‘Super-spike’ to fire up LNG producers

The eye-watering surge in liquefied natural gas prices over the past few weeks is expected to fire up revenue for gas exporters but only a small part of that is expected to show in the December quarter reports.
  1. The eye-watering surge in liquefied natural gas prices over the past few weeks is expected to fire up revenue for gas exporters but only a small part of that is expected to show in the December quarter reports.

    Woodside Petroleum is widely tipped as the best placed to benefit from the historic price rally, which pushed north Asian spot prices above $US8 per million British thermal units in December for the first time since early January. Prices have since smashed records multiple times to reach almost $US32.50 last week.

    One cargo for delivery in mid-February was even reported to have changed hands at $US39.30/MMBTU earlier this month, following an earlier one in the mid $US30s.

    The spike, driven by a mid-winter freeze in Japan, Korea and China, and shipping congestion, compared with the rock-bottom prices of less than $US2/MMBTU for much of the June quarter.

    Back then, Woodside was hurt by its unusually high exposure to the spot market – 46 per cent of its sales in that quarter – but that spot exposure should now play to its advantage even as analysts caution that the “super-spike” will be short-lived and involved just a fraction of total LNG shipped.

    Even so, the soaring prices have set the scene for a stronger than expected first few months of the year.

    Citigroup over the weekend upgraded its forecasts for both crude oil and Asian LNG spot prices and said it expected market consensus upgrades to earnings estimates, notably for Woodside.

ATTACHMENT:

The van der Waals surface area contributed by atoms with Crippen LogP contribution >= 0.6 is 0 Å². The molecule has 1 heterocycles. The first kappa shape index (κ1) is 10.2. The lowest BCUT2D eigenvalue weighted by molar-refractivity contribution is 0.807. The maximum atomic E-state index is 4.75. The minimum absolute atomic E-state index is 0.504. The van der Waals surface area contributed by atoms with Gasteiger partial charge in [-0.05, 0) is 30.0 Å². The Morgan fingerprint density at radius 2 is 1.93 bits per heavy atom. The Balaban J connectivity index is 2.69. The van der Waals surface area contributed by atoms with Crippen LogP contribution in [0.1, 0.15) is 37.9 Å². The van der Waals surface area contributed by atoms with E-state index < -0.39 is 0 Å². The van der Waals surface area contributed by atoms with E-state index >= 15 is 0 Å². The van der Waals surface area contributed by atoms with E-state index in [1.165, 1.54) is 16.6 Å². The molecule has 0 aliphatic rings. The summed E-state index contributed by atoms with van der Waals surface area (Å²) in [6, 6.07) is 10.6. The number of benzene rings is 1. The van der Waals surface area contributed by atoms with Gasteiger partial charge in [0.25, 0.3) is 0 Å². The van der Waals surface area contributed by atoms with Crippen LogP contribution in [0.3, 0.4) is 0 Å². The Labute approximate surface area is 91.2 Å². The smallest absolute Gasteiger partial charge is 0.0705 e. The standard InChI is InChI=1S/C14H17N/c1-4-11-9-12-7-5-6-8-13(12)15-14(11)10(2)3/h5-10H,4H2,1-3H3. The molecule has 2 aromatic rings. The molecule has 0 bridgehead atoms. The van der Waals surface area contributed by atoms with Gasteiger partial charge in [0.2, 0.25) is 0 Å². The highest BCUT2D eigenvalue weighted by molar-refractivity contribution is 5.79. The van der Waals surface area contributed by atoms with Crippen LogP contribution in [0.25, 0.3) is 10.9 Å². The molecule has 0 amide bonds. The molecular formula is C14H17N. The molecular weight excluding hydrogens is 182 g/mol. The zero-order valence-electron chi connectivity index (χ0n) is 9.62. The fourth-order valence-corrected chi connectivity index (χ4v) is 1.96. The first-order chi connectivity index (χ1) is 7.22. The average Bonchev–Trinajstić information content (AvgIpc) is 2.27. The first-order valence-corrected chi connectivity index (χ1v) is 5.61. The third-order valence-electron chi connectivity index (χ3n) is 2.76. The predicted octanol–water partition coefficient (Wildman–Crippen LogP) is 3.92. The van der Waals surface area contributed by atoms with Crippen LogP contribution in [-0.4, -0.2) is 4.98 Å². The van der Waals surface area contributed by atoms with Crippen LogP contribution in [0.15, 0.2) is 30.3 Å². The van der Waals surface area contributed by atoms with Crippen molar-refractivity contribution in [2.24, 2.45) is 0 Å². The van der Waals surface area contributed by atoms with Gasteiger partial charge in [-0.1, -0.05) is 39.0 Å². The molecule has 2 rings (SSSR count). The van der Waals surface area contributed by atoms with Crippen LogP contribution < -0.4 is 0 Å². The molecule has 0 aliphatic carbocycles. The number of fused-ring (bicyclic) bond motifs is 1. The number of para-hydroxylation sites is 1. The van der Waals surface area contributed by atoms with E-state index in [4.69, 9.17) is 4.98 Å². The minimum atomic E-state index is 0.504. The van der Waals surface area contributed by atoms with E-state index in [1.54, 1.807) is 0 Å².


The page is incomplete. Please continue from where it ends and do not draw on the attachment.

“With the current cold spell expected to continue throughout most of January, Asian LNG demand in Q1 2021 will remain strong, paving the way for additional demand for LNG stocking in the summer across north Asia,” said Wood Mackenzie vice president Massimo Di Odoardo.

    “This, in turn, will reduce the pressure on Europe to absorb excess LNG supply in the summer.”

    Macquarie Equities warily described the recent rally in oil prices to $US56 a barrel as “fragile” and forecast that the LNG price should “retrace significantly” in coming weeks. But it still increased its assumptions for spot LNG prices by about $US1/MMBTU to $US6 in the off-season and $US7 through winter.

    “We expect one key outcome of this LNG super-spike is that customers will start to re-engage more seriously in long term contracts on new sources of reliable supply,” Macquarie said, raising its risk on Woodside’s $16 billion Scarborough LNG project in Western Australia moving ahead up to 80 per cent from 70 per cent.

    It calculated that Woodside has been involved in six cargoes so far to have been priced at over $US10/MMBTU, compared with four for Santos and two for Papua New Guinean producer Oil Search.

    Macquarie lifted earnings forecasts across the board for Woodside, Santos and Oil Search for 2020-2022 and raised price targets for the stocks after reassessing its numbers on the latest oil prices and upgraded LNG expectations. Domestic gas-focused Beach Energy also had its earnings estimates upgraded for 2021-24.

    Credit Suisse analyst Saul Kavonic said it was “challenging” for investors to gain material direct exposure to the spike in prices for LNG, which he described as “bitgas” given LNG’s 21-fold rally since its lows of April 20 “leaves bitcoin in the dust”.

    The northern winter LNG boom has also driven LNG shipping costs to an all-time high, Mr Kavonic said, noting BP had chartered an LNG ship for $US350,000 ($450,000) a day for a US cargo, representing the highest for any ship ferrying commodities.

    Shipbroker Simpson Spence Young said that by the end of December, LNG tanker charterers were snapping up any vessel made available, propelling rates for 15-20-year-old steam engine propelled vessels “well into the six figures”.

    The December quarter reports, meanwhile, are expected to bring further news of the reactivation of major growth projects, bolstered by the more solid prices.

    RBC Capital Markets analyst Gordon Ramsay said the larger Australian producers were “transitioning from a year of significant capex reductions to major project commitments in 2021”. He expected Woodside and Santos to reverse sharp spending cutbacks made in 2020 as they push forward with projects such as Scarborough and Barossa, respectively.

    Source: Financial Review